Remember, even tropical water can cause hypothermia. Dropping the bodies temperature below its operating temperature starts the hypothermia process. It might take longer than the cold high mountain lakes, but it is still possible. On the flip side you have to be worried about being hot. Heat causes its own problems. Find the balance!
As with cars or other hobbies there is the possibility to customize your kayak according to your preferences. I rig my kayak so that it is easy for me to access the fish finder, cameras, fishing lures and other accessories quickly and easily. You can choose from different rod holders, camera sticks, lights, coolers, life wells, and a many other accessories to suit your budget and need. The options are not endless, and they go on and on until you are satisfied.
Do a search of YouTube or Google and you will find an endless amount of discussion on how to do everything and anything to a kayak, of do it yourself builds, or even reviews on accessories you might want to buy.
One of the most exciting things about kayak fishing for me have become the competitions and the relationships I have made! I have managed to participate in many kayak fishing competitions since 2018. I know the sport is growing daily and to prove it I am seeing new competitions pop up daily on my applications and on the internet.
With plenty of Competitions to choose from I have so far only participated in 10 – gaining a lot of valuable experience and achieving great results as a beginner. I have managed to place in the top 10 in multiple tournaments and have learned I have training to do for others. With COVID hopefully drawing to a close and people learning how to isolate so competitions can continue, I am looking forward to new competitions and new relationships.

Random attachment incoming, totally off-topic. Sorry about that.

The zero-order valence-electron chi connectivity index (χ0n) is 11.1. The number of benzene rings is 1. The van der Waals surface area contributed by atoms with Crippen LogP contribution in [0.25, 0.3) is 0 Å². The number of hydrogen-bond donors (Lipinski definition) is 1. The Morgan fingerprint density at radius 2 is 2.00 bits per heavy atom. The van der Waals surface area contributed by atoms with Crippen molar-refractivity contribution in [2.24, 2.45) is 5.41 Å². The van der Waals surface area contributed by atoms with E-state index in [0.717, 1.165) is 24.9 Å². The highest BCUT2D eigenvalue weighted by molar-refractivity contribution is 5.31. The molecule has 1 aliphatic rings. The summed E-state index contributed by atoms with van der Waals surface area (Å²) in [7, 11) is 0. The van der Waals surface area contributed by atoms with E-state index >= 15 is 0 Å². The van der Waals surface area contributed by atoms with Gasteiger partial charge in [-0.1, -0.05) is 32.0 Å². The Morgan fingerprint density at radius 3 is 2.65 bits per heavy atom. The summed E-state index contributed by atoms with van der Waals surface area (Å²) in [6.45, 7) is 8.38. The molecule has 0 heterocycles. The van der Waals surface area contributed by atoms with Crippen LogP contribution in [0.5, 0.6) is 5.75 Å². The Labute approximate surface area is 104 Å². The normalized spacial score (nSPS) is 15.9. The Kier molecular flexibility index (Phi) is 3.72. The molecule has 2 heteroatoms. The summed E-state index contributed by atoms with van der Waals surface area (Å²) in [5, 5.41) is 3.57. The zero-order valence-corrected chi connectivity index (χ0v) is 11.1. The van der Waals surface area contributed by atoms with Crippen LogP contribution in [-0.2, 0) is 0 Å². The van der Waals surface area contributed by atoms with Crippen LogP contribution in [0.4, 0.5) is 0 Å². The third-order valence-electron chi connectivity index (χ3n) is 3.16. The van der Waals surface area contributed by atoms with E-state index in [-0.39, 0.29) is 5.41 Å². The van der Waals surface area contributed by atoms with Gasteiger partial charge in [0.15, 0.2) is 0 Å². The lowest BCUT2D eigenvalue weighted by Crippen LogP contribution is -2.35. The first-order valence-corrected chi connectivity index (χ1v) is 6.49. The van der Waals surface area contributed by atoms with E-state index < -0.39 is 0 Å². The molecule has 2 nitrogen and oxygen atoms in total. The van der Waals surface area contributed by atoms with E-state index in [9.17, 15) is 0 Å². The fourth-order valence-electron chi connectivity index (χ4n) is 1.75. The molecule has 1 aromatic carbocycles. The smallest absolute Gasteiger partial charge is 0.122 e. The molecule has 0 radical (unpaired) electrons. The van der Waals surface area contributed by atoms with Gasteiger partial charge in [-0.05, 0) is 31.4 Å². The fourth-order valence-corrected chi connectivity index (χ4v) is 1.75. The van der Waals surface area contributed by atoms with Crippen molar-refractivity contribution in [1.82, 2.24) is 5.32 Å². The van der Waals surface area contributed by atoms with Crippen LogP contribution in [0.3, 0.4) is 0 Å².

Now all that is needed is Sunday morning kayak fishing with Bill Dance and Rolland Martin. Maybe some Walkers Kay Chronicles via kayak. I totally just aged myself……..
I hope that this has touched on the most important aspects that will help you make the best decisions in getting started kayak fishing. Don’t forget you have unlimited information on the internet, but I’ll be more than happy to help if you need more information or tips.
I want to say thank you to Bogdan Pascaru for being a cowriter and strong influencer in this article. Please see his blog at http://anglingtrust.net .